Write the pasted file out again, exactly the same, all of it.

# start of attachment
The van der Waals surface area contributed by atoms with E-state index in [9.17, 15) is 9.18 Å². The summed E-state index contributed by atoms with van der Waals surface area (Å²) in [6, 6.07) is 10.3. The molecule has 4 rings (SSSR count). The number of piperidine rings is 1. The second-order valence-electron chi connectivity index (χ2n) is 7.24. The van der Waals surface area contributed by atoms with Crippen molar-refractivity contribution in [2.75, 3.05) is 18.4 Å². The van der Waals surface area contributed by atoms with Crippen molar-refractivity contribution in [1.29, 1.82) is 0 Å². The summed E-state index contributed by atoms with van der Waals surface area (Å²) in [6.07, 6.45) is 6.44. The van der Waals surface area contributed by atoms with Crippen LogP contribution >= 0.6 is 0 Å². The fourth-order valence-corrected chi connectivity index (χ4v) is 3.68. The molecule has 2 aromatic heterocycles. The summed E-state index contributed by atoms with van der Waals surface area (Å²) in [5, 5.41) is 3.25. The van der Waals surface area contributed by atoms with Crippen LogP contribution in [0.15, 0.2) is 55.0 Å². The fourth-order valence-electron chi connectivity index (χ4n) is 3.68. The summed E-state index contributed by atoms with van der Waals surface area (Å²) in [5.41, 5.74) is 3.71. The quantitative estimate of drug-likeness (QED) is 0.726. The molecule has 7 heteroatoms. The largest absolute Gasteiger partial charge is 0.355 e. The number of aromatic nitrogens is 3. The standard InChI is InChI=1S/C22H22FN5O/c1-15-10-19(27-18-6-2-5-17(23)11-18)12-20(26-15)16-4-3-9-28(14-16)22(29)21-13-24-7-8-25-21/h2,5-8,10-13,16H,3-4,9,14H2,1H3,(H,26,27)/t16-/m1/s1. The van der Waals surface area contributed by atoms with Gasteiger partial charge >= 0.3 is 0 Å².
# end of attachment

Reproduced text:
The van der Waals surface area contributed by atoms with E-state index in [9.17, 15) is 9.18 Å². The summed E-state index contributed by atoms with van der Waals surface area (Å²) in [6, 6.07) is 10.3. The molecule has 4 rings (SSSR count). The number of piperidine rings is 1. The second-order valence-electron chi connectivity index (χ2n) is 7.24. The van der Waals surface area contributed by atoms with Crippen molar-refractivity contribution in [2.75, 3.05) is 18.4 Å². The van der Waals surface area contributed by atoms with Crippen molar-refractivity contribution in [1.29, 1.82) is 0 Å². The summed E-state index contributed by atoms with van der Waals surface area (Å²) in [6.07, 6.45) is 6.44. The van der Waals surface area contributed by atoms with Crippen LogP contribution >= 0.6 is 0 Å². The fourth-order valence-corrected chi connectivity index (χ4v) is 3.68. The molecule has 2 aromatic heterocycles. The summed E-state index contributed by atoms with van der Waals surface area (Å²) in [5, 5.41) is 3.25. The van der Waals surface area contributed by atoms with Crippen LogP contribution in [0.15, 0.2) is 55.0 Å². The fourth-order valence-electron chi connectivity index (χ4n) is 3.68. The summed E-state index contributed by atoms with van der Waals surface area (Å²) in [5.41, 5.74) is 3.71. The quantitative estimate of drug-likeness (QED) is 0.726. The molecule has 7 heteroatoms. The largest absolute Gasteiger partial charge is 0.355 e. The number of aromatic nitrogens is 3. The standard InChI is InChI=1S/C22H22FN5O/c1-15-10-19(27-18-6-2-5-17(23)11-18)12-20(26-15)16-4-3-9-28(14-16)22(29)21-13-24-7-8-25-21/h2,5-8,10-13,16H,3-4,9,14H2,1H3,(H,26,27)/t16-/m1/s1. The van der Waals surface area contributed by atoms with Gasteiger partial charge >= 0.3 is 0 Å².